Eating Too Fast
Eating in a hurry might save time for you but it burdens you with side effects later in life which includes the brunt of:
Overeating & Obesity: The brain is not given sufficient time to realize fullness and you keep loading yourself with more calories than required. Such uncontrolled eating can put you at a higher risk of overweight/obesity. A large-scale study in Japan on people with type 2 diabetes showed that fast eaters were at the highest risk of obesity while slow eaters were at the lowest risk. That’s because, it takes between 15-20 minutes for the brain to realize satiety but a fast eater gobbles down more food in 20 minutes than a slow eater making them victims of overeating and fullness (https://health.clevelandclinic.org/are-you-a-fast-eater-slow-down-to-eat-and-weigh-less/) with the effects elaborated below:
Digestion: When you gobble down food there is no time for chewing it properly. There are even some who simply swallow it down with a glass of water to finish off with the eating chore as quickly as possible. All this can definitely end up in digestion problems.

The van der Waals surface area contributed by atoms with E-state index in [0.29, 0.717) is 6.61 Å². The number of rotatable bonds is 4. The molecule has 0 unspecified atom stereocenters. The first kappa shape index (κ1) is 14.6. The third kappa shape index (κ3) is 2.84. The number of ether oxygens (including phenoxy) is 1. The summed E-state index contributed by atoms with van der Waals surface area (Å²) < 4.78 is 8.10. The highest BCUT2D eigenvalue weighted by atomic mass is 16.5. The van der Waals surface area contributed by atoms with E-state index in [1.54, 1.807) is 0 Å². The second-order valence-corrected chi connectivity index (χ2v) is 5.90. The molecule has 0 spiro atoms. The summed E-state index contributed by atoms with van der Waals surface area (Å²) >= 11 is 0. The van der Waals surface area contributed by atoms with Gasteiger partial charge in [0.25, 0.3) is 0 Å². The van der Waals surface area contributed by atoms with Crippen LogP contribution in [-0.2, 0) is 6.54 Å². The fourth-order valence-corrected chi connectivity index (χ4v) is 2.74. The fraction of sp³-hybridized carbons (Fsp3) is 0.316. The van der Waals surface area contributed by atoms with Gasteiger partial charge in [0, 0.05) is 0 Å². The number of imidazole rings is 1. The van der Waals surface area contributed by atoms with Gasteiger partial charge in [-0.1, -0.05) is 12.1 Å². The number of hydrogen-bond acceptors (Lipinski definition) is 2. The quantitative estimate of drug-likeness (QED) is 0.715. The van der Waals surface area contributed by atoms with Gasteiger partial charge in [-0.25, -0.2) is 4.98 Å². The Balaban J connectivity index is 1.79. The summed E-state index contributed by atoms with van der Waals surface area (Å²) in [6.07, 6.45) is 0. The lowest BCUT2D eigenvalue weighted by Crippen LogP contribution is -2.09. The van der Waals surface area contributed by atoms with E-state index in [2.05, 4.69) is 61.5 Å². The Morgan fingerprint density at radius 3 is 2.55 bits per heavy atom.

Insulin resistance: High blood sugar and insulin levels can land you with insulin resistance.
Decreased Metabolic Syndrome: Finishing off your food in less than 10 minutes? This might make the boss happier as you get to spend more time at your desk working but this is also an indication that you are putting yourself at a dangerously high risk of obesity and metabolic syndrome, both of which increase the risk of heart disease, diabetes and stroke. An exclusive study on this found that fast eaters were 11.6% likelier to develop metabolic syndrome and yet another study showed that fast eaters were three times likelier to be overweight than those who ate meals more slowly.